Udon Noodle Soup with Kale and Kimchi

Winnie Abramson, ND

By Winnie Abramson, ND

5 from 1 vote
udon soup with kimchi | healthy green kitchen

I recently taught a class on making lacto-fermented vegetables. We talked about sauerkraut, pickles, and kimchi, and I demo’ed how to make kimchi. I used a recipe just a wee bit different from this one…I’ve been making it over and over and I love it. One of the ways I like to eat it is mixed into this Asian-inspired Udon noodle soup.

This soup is ridiculously tasty; it’s also infinitely variable. Here’s how I make mine, along with some of my favorite ways to change it up.

How to Make Udon Noodle Soup

udon soup with kimchi | healthy green kitchen

For 2 servings (or maybe 1: I’ve eaten the whole thing for dinner at once when I accidentally skipped lunch!), I start with 4 cups of chicken stock. I prefer to use homemade stock (here’s my chicken stock recipe; vegetable stock is another option, and so is store-bought stock).

Put the stock in a medium pot on the stove and add a few handfuls of kale leaves (torn away from the tough stems) plus the noodles. I like to use fresh udon noodles that come vacuum packed; but feel free to use whatever type of noodles floats your boat.

Once the stock is boiling, reduce to a simmer and cook until the noodles are tender. If you want to poach some fish or 1-2 eggs right in there, go ahead (or cook in a separate pan, if frying them).

At this point, take the soup off the heat and add whatever else you fancy for protein: cooked thinly sliced beef, or chicken, or maybe seafood (if you didn’t use the eggs/fish mentioned above).

Then garnish away (in the photo, you see generous amounts of chopped fresh cilantro, minced green onion, and lots of kimchi).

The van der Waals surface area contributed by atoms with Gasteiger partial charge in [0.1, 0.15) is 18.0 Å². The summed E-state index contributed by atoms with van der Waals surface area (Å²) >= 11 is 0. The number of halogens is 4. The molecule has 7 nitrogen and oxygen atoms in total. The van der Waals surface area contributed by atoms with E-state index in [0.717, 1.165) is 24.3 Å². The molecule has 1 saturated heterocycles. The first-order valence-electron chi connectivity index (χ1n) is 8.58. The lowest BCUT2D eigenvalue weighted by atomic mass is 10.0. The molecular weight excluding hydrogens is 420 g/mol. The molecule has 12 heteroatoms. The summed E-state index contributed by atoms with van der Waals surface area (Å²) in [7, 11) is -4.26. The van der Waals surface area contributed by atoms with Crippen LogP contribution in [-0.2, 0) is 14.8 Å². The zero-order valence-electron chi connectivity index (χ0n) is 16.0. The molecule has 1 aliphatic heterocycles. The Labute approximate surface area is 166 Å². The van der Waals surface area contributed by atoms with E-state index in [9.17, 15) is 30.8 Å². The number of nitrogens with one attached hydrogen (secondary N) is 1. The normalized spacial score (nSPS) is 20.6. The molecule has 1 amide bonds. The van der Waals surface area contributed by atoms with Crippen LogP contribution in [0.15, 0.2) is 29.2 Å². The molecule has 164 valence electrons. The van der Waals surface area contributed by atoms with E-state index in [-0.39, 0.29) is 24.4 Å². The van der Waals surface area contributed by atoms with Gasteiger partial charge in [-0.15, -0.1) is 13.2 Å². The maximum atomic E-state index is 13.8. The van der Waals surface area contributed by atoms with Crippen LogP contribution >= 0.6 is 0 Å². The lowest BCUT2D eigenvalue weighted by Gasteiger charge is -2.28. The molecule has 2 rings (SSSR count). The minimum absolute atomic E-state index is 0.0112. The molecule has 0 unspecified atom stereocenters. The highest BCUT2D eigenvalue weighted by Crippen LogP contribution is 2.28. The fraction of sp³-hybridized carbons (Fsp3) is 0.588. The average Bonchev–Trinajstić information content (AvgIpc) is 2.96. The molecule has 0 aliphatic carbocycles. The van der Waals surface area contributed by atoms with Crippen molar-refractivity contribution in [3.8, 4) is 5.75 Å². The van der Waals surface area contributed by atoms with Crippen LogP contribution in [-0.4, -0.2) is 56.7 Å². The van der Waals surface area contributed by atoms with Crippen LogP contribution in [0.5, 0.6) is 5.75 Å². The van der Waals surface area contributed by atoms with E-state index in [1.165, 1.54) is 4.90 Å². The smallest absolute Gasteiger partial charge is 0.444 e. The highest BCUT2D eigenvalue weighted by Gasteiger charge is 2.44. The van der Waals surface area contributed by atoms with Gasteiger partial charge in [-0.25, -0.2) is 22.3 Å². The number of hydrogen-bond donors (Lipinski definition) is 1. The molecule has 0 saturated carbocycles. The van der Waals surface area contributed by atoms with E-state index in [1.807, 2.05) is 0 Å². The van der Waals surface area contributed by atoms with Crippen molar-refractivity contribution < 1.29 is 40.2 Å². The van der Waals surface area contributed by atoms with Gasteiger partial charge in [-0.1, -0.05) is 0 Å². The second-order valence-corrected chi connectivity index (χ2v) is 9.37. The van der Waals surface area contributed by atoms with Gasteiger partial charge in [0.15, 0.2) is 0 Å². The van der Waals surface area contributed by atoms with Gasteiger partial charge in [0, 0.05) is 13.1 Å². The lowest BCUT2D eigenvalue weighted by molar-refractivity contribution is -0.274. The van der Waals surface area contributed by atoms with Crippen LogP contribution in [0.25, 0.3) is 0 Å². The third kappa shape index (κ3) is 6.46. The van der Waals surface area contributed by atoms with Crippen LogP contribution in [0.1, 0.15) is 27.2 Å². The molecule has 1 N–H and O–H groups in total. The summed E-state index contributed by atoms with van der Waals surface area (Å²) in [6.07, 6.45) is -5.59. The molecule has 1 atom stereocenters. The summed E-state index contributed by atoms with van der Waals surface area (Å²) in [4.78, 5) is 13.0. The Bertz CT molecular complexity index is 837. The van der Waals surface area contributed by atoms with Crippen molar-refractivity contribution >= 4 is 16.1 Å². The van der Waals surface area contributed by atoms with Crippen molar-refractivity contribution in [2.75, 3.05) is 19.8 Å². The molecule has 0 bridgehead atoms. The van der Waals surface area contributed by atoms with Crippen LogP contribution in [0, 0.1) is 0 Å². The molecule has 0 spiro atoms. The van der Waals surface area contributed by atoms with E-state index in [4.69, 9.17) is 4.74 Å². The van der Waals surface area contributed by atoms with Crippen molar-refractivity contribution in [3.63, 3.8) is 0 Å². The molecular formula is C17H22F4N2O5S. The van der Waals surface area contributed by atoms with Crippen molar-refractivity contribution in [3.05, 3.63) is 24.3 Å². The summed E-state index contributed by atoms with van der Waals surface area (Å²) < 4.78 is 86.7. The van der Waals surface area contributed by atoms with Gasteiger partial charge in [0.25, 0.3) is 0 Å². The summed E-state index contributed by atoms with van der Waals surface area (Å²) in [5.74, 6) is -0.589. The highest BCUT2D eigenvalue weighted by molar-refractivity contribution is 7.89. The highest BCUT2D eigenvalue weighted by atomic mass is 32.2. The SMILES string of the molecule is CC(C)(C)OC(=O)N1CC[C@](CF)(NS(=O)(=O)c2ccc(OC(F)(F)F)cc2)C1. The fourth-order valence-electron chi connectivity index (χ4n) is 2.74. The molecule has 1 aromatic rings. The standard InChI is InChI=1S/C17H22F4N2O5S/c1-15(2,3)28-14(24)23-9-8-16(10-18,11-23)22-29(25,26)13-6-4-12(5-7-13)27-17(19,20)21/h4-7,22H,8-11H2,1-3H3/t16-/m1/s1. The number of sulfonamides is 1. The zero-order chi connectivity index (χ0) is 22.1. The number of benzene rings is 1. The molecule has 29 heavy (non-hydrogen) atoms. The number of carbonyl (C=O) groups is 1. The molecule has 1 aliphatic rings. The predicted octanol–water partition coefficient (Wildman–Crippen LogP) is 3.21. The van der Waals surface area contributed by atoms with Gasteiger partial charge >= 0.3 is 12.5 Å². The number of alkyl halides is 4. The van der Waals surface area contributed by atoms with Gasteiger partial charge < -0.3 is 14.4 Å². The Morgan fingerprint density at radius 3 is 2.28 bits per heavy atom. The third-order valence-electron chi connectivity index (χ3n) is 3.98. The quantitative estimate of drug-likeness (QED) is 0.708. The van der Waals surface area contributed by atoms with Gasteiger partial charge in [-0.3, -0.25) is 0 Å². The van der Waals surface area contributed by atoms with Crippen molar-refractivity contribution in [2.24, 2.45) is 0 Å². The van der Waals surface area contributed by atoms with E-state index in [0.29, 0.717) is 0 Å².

Udon Noodle Soup Variations

  • Drop in two whole eggs (or use just the egg yolks) after you take the soup off the heat, or top with 1-2 fried eggs
  • Add cubed silken tofu (or firm regular tofu sautéed in some coconut oil, rice vinegar, and tamari)
  • Add thinly sliced beef or chicken (or try shrimp or scallops) that’s been stir-fried with minced garlic in some coconut or sesame oil, rice vinegar, and tamari; or add a fish filet (I like salmon) that’s raw (even frozen) and allow it to cook while the soup simmers
  • Mix it up noodle-wise: use thin or wide rice noodles (gluten free), cellophane noodles (also gluten-free), soba (gluten-free if made from 100% buckwheat) or ramen-style noodles instead of the udon. If you avoid carbs (why, oh why?), then try this with vegetable noodles made in a spiral slicer.
  • Vary the greens: any and all will work; sometimes I add wakame seaweed, too
  • Change up the broth by using vegetable or fish stock; try adding some miso after you take it off the heat; you can also stir in some coconut milk and/or add a few dashes of Asian fish sauce and a squeeze or two of fresh lime juice to boost the flavor. Drizzle with sriracha or a chili-garlic type sauce if you want it to be spicy.
  • You could skip the kimchi, but that would be a silly thing to do!
udon soup with kimchi | healthy green kitchen

More Asian-Inspired Soups

Vegetarian Pho
Coconut Salmon Soup
Coconut Curry Fish Soup

Udon Noodle Soup
Print Recipe
5 from 1 vote

Udon Noodle Soup with Kale and Kimchi

This Asian-inspired Udon Noodle Soup is ridiculously tasty and infinitely variable. Below is a very basic recipe that allows you to add proteins and garnishes as you like. The version in our photo features kale and lacto-fermented kimchi.
Prep Time5 mins
Cook Time10 mins
Total Time15 mins
Course: Soup
Cuisine: Asian, Japanese
Keyword: kale, kimchi, udon noodle soup
Servings: 2


  • 4 cups chicken stock
  • 2-3 handfuls fresh kale
  • 14 ounces pre-cooked, vacuum-sealed udon noodles typically 2 7-oz packages or 1 14-oz package
  • beef, chicken, tofu or other protein additions, as desired
  • Garnish with cilantro, green onion, kimchi, etc., as desired

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